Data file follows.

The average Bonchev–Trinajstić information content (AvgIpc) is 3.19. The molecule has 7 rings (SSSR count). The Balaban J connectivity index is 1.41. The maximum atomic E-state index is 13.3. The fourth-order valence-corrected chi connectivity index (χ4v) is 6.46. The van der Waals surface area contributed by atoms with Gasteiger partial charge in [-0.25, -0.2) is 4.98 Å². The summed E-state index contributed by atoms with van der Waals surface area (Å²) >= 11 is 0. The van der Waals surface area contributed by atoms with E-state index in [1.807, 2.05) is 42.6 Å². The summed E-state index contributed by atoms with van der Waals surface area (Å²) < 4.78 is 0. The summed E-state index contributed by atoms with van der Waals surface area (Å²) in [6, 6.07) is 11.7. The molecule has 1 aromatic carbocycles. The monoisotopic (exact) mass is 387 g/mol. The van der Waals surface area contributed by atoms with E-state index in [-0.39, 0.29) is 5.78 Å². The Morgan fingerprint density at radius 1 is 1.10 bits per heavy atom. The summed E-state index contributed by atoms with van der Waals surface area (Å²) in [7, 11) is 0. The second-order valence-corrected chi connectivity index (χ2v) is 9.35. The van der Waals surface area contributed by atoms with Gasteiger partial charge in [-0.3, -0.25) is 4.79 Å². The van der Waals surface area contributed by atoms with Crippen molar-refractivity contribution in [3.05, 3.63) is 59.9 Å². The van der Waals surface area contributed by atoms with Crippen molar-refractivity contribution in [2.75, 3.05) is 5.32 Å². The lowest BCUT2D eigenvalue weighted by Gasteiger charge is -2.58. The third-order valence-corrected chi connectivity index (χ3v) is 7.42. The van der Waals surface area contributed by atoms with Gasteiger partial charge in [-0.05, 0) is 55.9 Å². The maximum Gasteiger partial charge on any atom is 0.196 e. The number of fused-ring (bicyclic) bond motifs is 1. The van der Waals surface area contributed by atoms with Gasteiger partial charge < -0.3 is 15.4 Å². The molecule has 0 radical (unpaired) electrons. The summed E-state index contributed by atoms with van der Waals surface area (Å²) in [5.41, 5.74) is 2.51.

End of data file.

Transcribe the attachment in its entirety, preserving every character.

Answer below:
The average Bonchev–Trinajstić information content (AvgIpc) is 3.19. The molecule has 7 rings (SSSR count). The Balaban J connectivity index is 1.41. The maximum atomic E-state index is 13.3. The fourth-order valence-corrected chi connectivity index (χ4v) is 6.46. The van der Waals surface area contributed by atoms with Gasteiger partial charge in [-0.25, -0.2) is 4.98 Å². The summed E-state index contributed by atoms with van der Waals surface area (Å²) >= 11 is 0. The van der Waals surface area contributed by atoms with E-state index in [1.807, 2.05) is 42.6 Å². The summed E-state index contributed by atoms with van der Waals surface area (Å²) < 4.78 is 0. The summed E-state index contributed by atoms with van der Waals surface area (Å²) in [6, 6.07) is 11.7. The molecule has 1 aromatic carbocycles. The monoisotopic (exact) mass is 387 g/mol. The van der Waals surface area contributed by atoms with E-state index in [-0.39, 0.29) is 5.78 Å². The Morgan fingerprint density at radius 1 is 1.10 bits per heavy atom. The summed E-state index contributed by atoms with van der Waals surface area (Å²) in [7, 11) is 0. The second-order valence-corrected chi connectivity index (χ2v) is 9.35. The van der Waals surface area contributed by atoms with Gasteiger partial charge in [-0.3, -0.25) is 4.79 Å². The van der Waals surface area contributed by atoms with Crippen molar-refractivity contribution in [3.05, 3.63) is 59.9 Å². The van der Waals surface area contributed by atoms with Crippen molar-refractivity contribution in [2.75, 3.05) is 5.32 Å². The lowest BCUT2D eigenvalue weighted by Gasteiger charge is -2.58. The third-order valence-corrected chi connectivity index (χ3v) is 7.42. The van der Waals surface area contributed by atoms with Gasteiger partial charge in [-0.05, 0) is 55.9 Å². The maximum Gasteiger partial charge on any atom is 0.196 e. The number of fused-ring (bicyclic) bond motifs is 1. The van der Waals surface area contributed by atoms with Gasteiger partial charge < -0.3 is 15.4 Å². The molecule has 0 radical (unpaired) electrons. The summed E-state index contributed by atoms with van der Waals surface area (Å²) in [5.41, 5.74) is 2.51.